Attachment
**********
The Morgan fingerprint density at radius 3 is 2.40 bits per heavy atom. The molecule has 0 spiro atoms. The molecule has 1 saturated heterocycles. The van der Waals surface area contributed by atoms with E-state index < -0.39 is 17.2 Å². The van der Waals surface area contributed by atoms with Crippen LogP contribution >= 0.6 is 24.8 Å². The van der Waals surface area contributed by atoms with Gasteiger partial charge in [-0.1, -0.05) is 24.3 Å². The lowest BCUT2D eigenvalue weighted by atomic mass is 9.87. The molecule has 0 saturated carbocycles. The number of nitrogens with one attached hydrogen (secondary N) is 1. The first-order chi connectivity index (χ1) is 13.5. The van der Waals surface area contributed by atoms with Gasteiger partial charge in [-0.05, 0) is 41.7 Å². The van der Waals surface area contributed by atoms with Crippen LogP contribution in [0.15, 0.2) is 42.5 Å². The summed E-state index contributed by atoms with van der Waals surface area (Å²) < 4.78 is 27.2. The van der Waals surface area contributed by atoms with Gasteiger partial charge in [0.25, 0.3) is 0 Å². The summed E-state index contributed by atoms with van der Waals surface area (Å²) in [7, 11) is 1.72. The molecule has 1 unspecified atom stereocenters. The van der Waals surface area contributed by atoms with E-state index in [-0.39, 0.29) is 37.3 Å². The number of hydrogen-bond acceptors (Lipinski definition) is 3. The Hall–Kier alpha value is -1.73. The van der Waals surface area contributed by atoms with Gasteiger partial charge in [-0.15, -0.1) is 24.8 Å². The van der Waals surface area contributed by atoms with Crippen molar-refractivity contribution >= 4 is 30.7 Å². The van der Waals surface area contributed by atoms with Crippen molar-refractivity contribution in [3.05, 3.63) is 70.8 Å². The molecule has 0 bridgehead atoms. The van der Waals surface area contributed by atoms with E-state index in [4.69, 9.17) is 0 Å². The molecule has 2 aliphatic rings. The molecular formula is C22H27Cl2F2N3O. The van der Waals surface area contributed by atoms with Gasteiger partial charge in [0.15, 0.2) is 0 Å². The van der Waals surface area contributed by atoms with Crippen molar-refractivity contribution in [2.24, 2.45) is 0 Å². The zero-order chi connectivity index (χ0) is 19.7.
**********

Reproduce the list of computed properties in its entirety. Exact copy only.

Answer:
The Morgan fingerprint density at radius 3 is 2.40 bits per heavy atom. The molecule has 0 spiro atoms. The molecule has 1 saturated heterocycles. The van der Waals surface area contributed by atoms with E-state index < -0.39 is 17.2 Å². The van der Waals surface area contributed by atoms with Crippen LogP contribution >= 0.6 is 24.8 Å². The van der Waals surface area contributed by atoms with Gasteiger partial charge in [-0.1, -0.05) is 24.3 Å². The lowest BCUT2D eigenvalue weighted by atomic mass is 9.87. The molecule has 0 saturated carbocycles. The number of nitrogens with one attached hydrogen (secondary N) is 1. The first-order chi connectivity index (χ1) is 13.5. The van der Waals surface area contributed by atoms with Gasteiger partial charge in [-0.05, 0) is 41.7 Å². The van der Waals surface area contributed by atoms with Crippen LogP contribution in [0.15, 0.2) is 42.5 Å². The summed E-state index contributed by atoms with van der Waals surface area (Å²) < 4.78 is 27.2. The van der Waals surface area contributed by atoms with Gasteiger partial charge in [0.25, 0.3) is 0 Å². The summed E-state index contributed by atoms with van der Waals surface area (Å²) in [7, 11) is 1.72. The molecule has 1 unspecified atom stereocenters. The van der Waals surface area contributed by atoms with E-state index in [-0.39, 0.29) is 37.3 Å². The number of hydrogen-bond acceptors (Lipinski definition) is 3. The Hall–Kier alpha value is -1.73. The van der Waals surface area contributed by atoms with Gasteiger partial charge in [-0.15, -0.1) is 24.8 Å². The van der Waals surface area contributed by atoms with Crippen molar-refractivity contribution >= 4 is 30.7 Å². The van der Waals surface area contributed by atoms with Crippen molar-refractivity contribution in [3.05, 3.63) is 70.8 Å². The molecule has 0 bridgehead atoms. The van der Waals surface area contributed by atoms with E-state index in [4.69, 9.17) is 0 Å². The molecule has 2 aliphatic rings. The molecular formula is C22H27Cl2F2N3O. The van der Waals surface area contributed by atoms with Gasteiger partial charge in [0.15, 0.2) is 0 Å². The van der Waals surface area contributed by atoms with Crippen molar-refractivity contribution in [2.24, 2.45) is 0 Å². The zero-order chi connectivity index (χ0) is 19.7.